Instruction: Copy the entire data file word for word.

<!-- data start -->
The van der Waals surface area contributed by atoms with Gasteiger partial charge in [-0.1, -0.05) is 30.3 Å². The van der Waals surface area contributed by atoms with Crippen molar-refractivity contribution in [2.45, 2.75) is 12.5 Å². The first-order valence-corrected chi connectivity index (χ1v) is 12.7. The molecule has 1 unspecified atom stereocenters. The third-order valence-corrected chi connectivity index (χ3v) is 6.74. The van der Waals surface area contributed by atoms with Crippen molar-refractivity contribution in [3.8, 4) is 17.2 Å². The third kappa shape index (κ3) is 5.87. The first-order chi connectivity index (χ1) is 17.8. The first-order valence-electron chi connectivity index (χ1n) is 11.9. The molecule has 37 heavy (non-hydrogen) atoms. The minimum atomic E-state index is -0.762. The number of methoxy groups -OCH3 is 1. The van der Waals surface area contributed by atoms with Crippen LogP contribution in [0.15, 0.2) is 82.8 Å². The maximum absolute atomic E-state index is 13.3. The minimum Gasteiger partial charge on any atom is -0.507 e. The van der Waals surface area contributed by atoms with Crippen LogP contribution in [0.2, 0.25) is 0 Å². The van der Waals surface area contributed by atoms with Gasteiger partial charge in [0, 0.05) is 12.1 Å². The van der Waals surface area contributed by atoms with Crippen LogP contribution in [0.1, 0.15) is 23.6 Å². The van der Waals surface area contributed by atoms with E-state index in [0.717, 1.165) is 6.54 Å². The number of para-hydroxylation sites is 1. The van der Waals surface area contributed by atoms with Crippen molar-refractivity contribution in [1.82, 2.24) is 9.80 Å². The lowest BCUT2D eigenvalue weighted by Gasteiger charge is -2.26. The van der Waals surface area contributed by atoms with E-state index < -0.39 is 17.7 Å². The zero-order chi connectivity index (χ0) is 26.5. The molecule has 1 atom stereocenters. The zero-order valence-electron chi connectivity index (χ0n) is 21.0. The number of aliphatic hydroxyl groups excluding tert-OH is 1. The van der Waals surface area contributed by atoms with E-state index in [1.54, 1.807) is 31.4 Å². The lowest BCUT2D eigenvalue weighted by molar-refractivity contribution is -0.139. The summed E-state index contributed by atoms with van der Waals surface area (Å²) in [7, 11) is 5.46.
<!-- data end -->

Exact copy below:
The van der Waals surface area contributed by atoms with Gasteiger partial charge in [-0.1, -0.05) is 30.3 Å². The van der Waals surface area contributed by atoms with Crippen molar-refractivity contribution in [2.45, 2.75) is 12.5 Å². The first-order valence-corrected chi connectivity index (χ1v) is 12.7. The molecule has 1 unspecified atom stereocenters. The third-order valence-corrected chi connectivity index (χ3v) is 6.74. The van der Waals surface area contributed by atoms with Crippen molar-refractivity contribution in [3.8, 4) is 17.2 Å². The third kappa shape index (κ3) is 5.87. The first-order chi connectivity index (χ1) is 17.8. The first-order valence-electron chi connectivity index (χ1n) is 11.9. The molecule has 37 heavy (non-hydrogen) atoms. The minimum atomic E-state index is -0.762. The number of methoxy groups -OCH3 is 1. The van der Waals surface area contributed by atoms with Crippen LogP contribution in [0.15, 0.2) is 82.8 Å². The maximum absolute atomic E-state index is 13.3. The minimum Gasteiger partial charge on any atom is -0.507 e. The van der Waals surface area contributed by atoms with Crippen LogP contribution in [0.2, 0.25) is 0 Å². The van der Waals surface area contributed by atoms with Gasteiger partial charge in [0, 0.05) is 12.1 Å². The van der Waals surface area contributed by atoms with Crippen LogP contribution in [0.1, 0.15) is 23.6 Å². The van der Waals surface area contributed by atoms with E-state index in [0.717, 1.165) is 6.54 Å². The number of para-hydroxylation sites is 1. The van der Waals surface area contributed by atoms with Crippen molar-refractivity contribution in [1.82, 2.24) is 9.80 Å². The lowest BCUT2D eigenvalue weighted by Gasteiger charge is -2.26. The van der Waals surface area contributed by atoms with E-state index < -0.39 is 17.7 Å². The zero-order chi connectivity index (χ0) is 26.5. The molecule has 1 atom stereocenters. The zero-order valence-electron chi connectivity index (χ0n) is 21.0. The number of aliphatic hydroxyl groups excluding tert-OH is 1. The van der Waals surface area contributed by atoms with E-state index in [1.54, 1.807) is 31.4 Å². The lowest BCUT2D eigenvalue weighted by molar-refractivity contribution is -0.139. The summed E-state index contributed by atoms with van der Waals surface area (Å²) in [7, 11) is 5.46.